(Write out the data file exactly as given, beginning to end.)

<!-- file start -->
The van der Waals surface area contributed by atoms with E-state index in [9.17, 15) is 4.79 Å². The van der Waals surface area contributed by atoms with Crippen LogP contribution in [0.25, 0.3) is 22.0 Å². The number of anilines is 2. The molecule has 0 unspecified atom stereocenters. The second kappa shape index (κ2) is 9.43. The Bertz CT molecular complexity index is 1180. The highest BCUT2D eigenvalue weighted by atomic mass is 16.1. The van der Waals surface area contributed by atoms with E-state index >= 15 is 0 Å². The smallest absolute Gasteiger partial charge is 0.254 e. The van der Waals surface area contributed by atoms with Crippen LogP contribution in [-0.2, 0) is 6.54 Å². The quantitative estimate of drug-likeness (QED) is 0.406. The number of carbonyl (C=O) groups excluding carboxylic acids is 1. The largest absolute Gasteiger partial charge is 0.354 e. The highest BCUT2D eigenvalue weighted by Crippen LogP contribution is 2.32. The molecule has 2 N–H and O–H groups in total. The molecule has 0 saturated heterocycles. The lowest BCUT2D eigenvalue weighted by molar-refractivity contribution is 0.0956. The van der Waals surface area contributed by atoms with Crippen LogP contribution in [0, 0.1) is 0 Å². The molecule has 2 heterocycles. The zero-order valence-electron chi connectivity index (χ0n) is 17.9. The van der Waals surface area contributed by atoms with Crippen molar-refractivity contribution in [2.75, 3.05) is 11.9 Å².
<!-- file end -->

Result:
The van der Waals surface area contributed by atoms with E-state index in [9.17, 15) is 4.79 Å². The van der Waals surface area contributed by atoms with Crippen LogP contribution in [0.25, 0.3) is 22.0 Å². The number of anilines is 2. The molecule has 0 unspecified atom stereocenters. The second kappa shape index (κ2) is 9.43. The Bertz CT molecular complexity index is 1180. The highest BCUT2D eigenvalue weighted by atomic mass is 16.1. The van der Waals surface area contributed by atoms with E-state index >= 15 is 0 Å². The smallest absolute Gasteiger partial charge is 0.254 e. The van der Waals surface area contributed by atoms with Crippen LogP contribution in [-0.2, 0) is 6.54 Å². The quantitative estimate of drug-likeness (QED) is 0.406. The number of carbonyl (C=O) groups excluding carboxylic acids is 1. The largest absolute Gasteiger partial charge is 0.354 e. The highest BCUT2D eigenvalue weighted by Crippen LogP contribution is 2.32. The molecule has 2 N–H and O–H groups in total. The molecule has 0 saturated heterocycles. The lowest BCUT2D eigenvalue weighted by molar-refractivity contribution is 0.0956. The van der Waals surface area contributed by atoms with Crippen LogP contribution in [0, 0.1) is 0 Å². The molecule has 2 heterocycles. The zero-order valence-electron chi connectivity index (χ0n) is 17.9. The van der Waals surface area contributed by atoms with Crippen molar-refractivity contribution in [2.75, 3.05) is 11.9 Å².